Of course you're not convinced. You're an Apple "fanboy"...what should we expect?

Apple products are pretty much Fisher Price toys for adults. They're overpriced and look pretty.

PatCA said...

I like it too, but question whether I could trust the voice recognition.

"Her" voice also sounds kind of Xtranormal, but that's okay.

Kirk Parker said...

"...would he have thought it was a good idea to put Hal the computer from 2001 on your iPhone as a primary feature?"

Not nearly as mind-boggling as the Searching Eye of Barad Dur showing up when my Droid phone boots up.

Kirk Parker said...

"Android gets pretty close, but you first have to turn the phone on, and then tap 'Voice Commands'"

You have the wrong kind of bluetooth headset. With mine (the cheapest or next-to-cheapest Plantronics available at Office Depot) I just hold down the main button for a few seconds, and off we go. "Off" describes it far too often, alas--contrary to some here, I find the voice recognition pretty darn lame, even when doing something of limited scope like dialing entries in my address book. ("There's only ONE 'Emily' in my address book, #@$#$$#$!!!!, why can't you find it??")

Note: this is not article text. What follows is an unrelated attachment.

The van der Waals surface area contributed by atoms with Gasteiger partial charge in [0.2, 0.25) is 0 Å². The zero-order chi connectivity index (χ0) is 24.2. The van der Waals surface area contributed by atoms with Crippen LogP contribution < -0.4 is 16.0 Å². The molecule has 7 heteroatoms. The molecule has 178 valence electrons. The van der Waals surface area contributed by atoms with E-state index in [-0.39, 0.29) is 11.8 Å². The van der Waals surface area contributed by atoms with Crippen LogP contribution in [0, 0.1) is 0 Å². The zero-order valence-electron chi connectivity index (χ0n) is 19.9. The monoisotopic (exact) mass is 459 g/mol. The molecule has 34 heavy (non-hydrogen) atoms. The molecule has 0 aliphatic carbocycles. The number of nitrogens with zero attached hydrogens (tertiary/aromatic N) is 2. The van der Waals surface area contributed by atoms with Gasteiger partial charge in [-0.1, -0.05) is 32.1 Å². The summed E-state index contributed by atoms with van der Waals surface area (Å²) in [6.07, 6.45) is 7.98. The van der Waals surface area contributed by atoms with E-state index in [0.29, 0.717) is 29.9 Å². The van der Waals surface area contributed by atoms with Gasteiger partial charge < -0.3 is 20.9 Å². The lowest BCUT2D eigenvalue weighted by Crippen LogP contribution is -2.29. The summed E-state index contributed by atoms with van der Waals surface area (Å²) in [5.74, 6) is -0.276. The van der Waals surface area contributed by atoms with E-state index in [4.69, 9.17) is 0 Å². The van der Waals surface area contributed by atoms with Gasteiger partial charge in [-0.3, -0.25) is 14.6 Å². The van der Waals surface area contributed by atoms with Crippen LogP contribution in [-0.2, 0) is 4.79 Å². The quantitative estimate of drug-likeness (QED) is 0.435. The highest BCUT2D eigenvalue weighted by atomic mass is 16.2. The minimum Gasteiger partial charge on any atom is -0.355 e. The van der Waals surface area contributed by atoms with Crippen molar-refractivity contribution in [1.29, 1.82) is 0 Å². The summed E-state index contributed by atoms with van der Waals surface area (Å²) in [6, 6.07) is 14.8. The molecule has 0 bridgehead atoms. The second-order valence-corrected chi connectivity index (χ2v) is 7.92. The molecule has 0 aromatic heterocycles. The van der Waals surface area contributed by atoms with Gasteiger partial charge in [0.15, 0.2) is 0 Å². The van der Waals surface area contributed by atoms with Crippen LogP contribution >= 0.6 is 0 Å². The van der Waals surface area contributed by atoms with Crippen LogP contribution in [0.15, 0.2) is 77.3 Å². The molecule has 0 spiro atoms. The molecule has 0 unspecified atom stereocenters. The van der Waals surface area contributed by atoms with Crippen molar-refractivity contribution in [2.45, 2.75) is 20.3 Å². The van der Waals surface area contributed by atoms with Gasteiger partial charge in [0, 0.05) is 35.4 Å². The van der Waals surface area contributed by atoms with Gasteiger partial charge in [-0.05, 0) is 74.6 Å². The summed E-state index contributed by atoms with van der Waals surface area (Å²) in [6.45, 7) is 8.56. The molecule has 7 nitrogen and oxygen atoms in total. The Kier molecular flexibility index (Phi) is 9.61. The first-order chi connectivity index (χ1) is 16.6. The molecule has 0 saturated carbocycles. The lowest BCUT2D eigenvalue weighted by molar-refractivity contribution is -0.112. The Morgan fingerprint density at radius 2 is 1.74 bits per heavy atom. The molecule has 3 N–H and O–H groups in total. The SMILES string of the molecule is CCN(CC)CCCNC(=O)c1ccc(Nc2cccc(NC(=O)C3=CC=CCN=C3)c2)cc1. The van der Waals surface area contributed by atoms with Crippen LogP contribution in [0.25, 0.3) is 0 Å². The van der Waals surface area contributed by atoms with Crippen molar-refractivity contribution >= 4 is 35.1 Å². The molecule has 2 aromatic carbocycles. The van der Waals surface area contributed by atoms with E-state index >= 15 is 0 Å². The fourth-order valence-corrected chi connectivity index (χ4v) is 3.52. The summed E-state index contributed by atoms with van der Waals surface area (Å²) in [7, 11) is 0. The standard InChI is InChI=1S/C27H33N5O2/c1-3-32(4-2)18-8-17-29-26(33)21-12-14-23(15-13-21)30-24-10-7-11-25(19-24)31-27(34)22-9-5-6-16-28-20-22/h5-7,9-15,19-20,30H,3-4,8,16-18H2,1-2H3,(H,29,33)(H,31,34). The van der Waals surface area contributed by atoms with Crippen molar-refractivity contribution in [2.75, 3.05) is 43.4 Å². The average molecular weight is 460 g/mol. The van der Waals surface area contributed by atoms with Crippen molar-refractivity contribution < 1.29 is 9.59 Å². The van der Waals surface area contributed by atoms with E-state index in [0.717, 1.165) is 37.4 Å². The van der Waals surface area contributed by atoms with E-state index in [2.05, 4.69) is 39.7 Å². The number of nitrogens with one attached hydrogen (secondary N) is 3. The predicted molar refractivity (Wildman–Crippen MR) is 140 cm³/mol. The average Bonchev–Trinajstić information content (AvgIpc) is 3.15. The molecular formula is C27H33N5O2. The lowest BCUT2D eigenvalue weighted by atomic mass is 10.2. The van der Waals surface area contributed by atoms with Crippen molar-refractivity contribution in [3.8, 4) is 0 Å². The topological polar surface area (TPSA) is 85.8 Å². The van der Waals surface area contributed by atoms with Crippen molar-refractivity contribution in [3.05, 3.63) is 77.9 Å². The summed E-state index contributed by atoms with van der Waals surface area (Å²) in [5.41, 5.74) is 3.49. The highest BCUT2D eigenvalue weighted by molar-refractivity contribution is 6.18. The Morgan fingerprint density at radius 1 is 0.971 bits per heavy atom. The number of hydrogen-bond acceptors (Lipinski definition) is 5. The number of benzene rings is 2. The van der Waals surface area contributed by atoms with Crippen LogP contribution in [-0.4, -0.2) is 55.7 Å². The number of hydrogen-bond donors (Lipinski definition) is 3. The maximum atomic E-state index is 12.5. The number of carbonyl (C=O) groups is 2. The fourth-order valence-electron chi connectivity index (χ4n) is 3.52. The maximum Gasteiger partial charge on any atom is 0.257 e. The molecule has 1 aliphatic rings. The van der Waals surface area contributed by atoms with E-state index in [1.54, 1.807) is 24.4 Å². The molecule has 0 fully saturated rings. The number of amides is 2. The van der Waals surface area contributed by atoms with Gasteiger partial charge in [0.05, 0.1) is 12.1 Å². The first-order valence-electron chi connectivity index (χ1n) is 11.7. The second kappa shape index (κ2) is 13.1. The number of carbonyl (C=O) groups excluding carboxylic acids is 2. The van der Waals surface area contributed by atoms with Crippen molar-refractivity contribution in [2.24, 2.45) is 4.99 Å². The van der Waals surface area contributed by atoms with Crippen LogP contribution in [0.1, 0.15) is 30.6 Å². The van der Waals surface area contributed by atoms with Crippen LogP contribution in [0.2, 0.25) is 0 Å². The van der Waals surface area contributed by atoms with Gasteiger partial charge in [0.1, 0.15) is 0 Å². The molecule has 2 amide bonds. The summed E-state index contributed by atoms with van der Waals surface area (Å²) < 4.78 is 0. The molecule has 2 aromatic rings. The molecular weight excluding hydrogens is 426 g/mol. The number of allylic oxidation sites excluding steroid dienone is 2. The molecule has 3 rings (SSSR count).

Steven said...

Loving your iPhone is fine. Just don't set it to vibrate and love it, okay?

Fred said...

YoungHegelian,

AIUI, the Siri processing takes place off-phone, like the GPS processing. Saves battery life, and you can toss lots of cycles at it.

jamboree said...
This comment has been removed by the author.
DaveW said...

And if this thing composes the text message and picks out the contact you want to send it to, I think accuracy is pretty crucial.